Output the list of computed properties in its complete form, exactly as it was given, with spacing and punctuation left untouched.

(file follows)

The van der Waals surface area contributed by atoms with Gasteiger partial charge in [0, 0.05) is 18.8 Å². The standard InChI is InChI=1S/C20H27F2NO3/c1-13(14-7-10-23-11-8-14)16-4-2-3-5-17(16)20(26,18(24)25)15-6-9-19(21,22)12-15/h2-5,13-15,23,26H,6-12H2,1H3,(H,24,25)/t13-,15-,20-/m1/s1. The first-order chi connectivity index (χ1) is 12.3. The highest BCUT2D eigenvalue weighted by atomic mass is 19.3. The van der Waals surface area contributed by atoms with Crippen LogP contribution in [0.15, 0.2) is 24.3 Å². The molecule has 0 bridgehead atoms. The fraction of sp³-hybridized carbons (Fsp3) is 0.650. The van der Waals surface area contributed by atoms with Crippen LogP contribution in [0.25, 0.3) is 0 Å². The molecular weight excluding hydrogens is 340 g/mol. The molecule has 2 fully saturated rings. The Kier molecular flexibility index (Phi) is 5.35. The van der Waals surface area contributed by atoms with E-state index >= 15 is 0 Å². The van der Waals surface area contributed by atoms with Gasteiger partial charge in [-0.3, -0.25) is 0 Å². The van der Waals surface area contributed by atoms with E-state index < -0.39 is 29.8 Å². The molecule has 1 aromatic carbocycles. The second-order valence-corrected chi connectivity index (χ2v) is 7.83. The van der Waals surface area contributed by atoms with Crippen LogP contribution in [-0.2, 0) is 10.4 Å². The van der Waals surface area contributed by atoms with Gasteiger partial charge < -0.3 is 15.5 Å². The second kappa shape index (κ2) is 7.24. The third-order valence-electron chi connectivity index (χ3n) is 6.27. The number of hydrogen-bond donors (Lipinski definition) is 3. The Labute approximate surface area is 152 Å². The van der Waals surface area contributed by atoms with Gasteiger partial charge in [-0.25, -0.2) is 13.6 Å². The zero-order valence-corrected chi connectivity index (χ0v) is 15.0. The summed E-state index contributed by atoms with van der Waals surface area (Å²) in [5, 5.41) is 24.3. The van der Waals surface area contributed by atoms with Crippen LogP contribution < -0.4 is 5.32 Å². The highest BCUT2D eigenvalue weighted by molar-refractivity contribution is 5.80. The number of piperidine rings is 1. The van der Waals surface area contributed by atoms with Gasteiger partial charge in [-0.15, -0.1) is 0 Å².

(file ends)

The van der Waals surface area contributed by atoms with Gasteiger partial charge in [0, 0.05) is 18.8 Å². The standard InChI is InChI=1S/C20H27F2NO3/c1-13(14-7-10-23-11-8-14)16-4-2-3-5-17(16)20(26,18(24)25)15-6-9-19(21,22)12-15/h2-5,13-15,23,26H,6-12H2,1H3,(H,24,25)/t13-,15-,20-/m1/s1. The first-order chi connectivity index (χ1) is 12.3. The highest BCUT2D eigenvalue weighted by atomic mass is 19.3. The van der Waals surface area contributed by atoms with Crippen LogP contribution in [0.15, 0.2) is 24.3 Å². The molecule has 0 bridgehead atoms. The fraction of sp³-hybridized carbons (Fsp3) is 0.650. The van der Waals surface area contributed by atoms with Crippen LogP contribution in [0.25, 0.3) is 0 Å². The molecular weight excluding hydrogens is 340 g/mol. The molecule has 2 fully saturated rings. The Kier molecular flexibility index (Phi) is 5.35. The van der Waals surface area contributed by atoms with E-state index >= 15 is 0 Å². The van der Waals surface area contributed by atoms with Gasteiger partial charge in [-0.3, -0.25) is 0 Å². The van der Waals surface area contributed by atoms with E-state index < -0.39 is 29.8 Å². The molecule has 1 aromatic carbocycles. The second-order valence-corrected chi connectivity index (χ2v) is 7.83. The van der Waals surface area contributed by atoms with Crippen LogP contribution in [-0.2, 0) is 10.4 Å². The van der Waals surface area contributed by atoms with Gasteiger partial charge < -0.3 is 15.5 Å². The second kappa shape index (κ2) is 7.24. The third-order valence-electron chi connectivity index (χ3n) is 6.27. The number of hydrogen-bond donors (Lipinski definition) is 3. The Labute approximate surface area is 152 Å². The van der Waals surface area contributed by atoms with Gasteiger partial charge in [-0.25, -0.2) is 13.6 Å². The zero-order valence-corrected chi connectivity index (χ0v) is 15.0. The summed E-state index contributed by atoms with van der Waals surface area (Å²) in [5, 5.41) is 24.3. The van der Waals surface area contributed by atoms with Crippen LogP contribution < -0.4 is 5.32 Å². The highest BCUT2D eigenvalue weighted by molar-refractivity contribution is 5.80. The number of piperidine rings is 1. The van der Waals surface area contributed by atoms with Gasteiger partial charge in [-0.15, -0.1) is 0 Å².